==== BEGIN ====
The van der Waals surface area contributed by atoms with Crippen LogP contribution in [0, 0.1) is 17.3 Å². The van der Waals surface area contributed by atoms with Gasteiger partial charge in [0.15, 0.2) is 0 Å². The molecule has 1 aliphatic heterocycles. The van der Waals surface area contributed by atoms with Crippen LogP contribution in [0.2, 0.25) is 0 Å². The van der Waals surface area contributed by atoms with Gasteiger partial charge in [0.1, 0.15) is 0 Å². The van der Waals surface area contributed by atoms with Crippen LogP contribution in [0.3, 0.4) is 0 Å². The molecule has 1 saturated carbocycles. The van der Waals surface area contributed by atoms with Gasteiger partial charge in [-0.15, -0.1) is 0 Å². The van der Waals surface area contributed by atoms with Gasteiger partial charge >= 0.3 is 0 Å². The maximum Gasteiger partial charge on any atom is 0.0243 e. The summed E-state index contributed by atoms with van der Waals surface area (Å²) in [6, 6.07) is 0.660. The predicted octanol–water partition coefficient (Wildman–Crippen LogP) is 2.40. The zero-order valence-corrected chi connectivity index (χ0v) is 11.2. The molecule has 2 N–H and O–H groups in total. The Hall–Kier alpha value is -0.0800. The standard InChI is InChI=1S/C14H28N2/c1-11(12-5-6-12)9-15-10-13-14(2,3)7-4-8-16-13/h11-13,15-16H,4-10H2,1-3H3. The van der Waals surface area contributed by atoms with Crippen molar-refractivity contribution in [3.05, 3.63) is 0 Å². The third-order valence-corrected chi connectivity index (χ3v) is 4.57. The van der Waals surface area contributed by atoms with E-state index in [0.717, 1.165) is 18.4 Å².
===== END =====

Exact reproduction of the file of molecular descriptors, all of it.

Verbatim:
The van der Waals surface area contributed by atoms with Crippen LogP contribution in [0, 0.1) is 17.3 Å². The van der Waals surface area contributed by atoms with Gasteiger partial charge in [0.15, 0.2) is 0 Å². The molecule has 1 aliphatic heterocycles. The van der Waals surface area contributed by atoms with Crippen LogP contribution in [0.2, 0.25) is 0 Å². The van der Waals surface area contributed by atoms with Gasteiger partial charge in [0.1, 0.15) is 0 Å². The van der Waals surface area contributed by atoms with Crippen LogP contribution in [0.3, 0.4) is 0 Å². The molecule has 1 saturated carbocycles. The van der Waals surface area contributed by atoms with Gasteiger partial charge in [-0.15, -0.1) is 0 Å². The van der Waals surface area contributed by atoms with Gasteiger partial charge >= 0.3 is 0 Å². The maximum Gasteiger partial charge on any atom is 0.0243 e. The summed E-state index contributed by atoms with van der Waals surface area (Å²) in [6, 6.07) is 0.660. The predicted octanol–water partition coefficient (Wildman–Crippen LogP) is 2.40. The zero-order valence-corrected chi connectivity index (χ0v) is 11.2. The molecule has 2 N–H and O–H groups in total. The Hall–Kier alpha value is -0.0800. The standard InChI is InChI=1S/C14H28N2/c1-11(12-5-6-12)9-15-10-13-14(2,3)7-4-8-16-13/h11-13,15-16H,4-10H2,1-3H3. The van der Waals surface area contributed by atoms with Crippen molar-refractivity contribution in [3.05, 3.63) is 0 Å². The third-order valence-corrected chi connectivity index (χ3v) is 4.57. The van der Waals surface area contributed by atoms with E-state index in [0.717, 1.165) is 18.4 Å².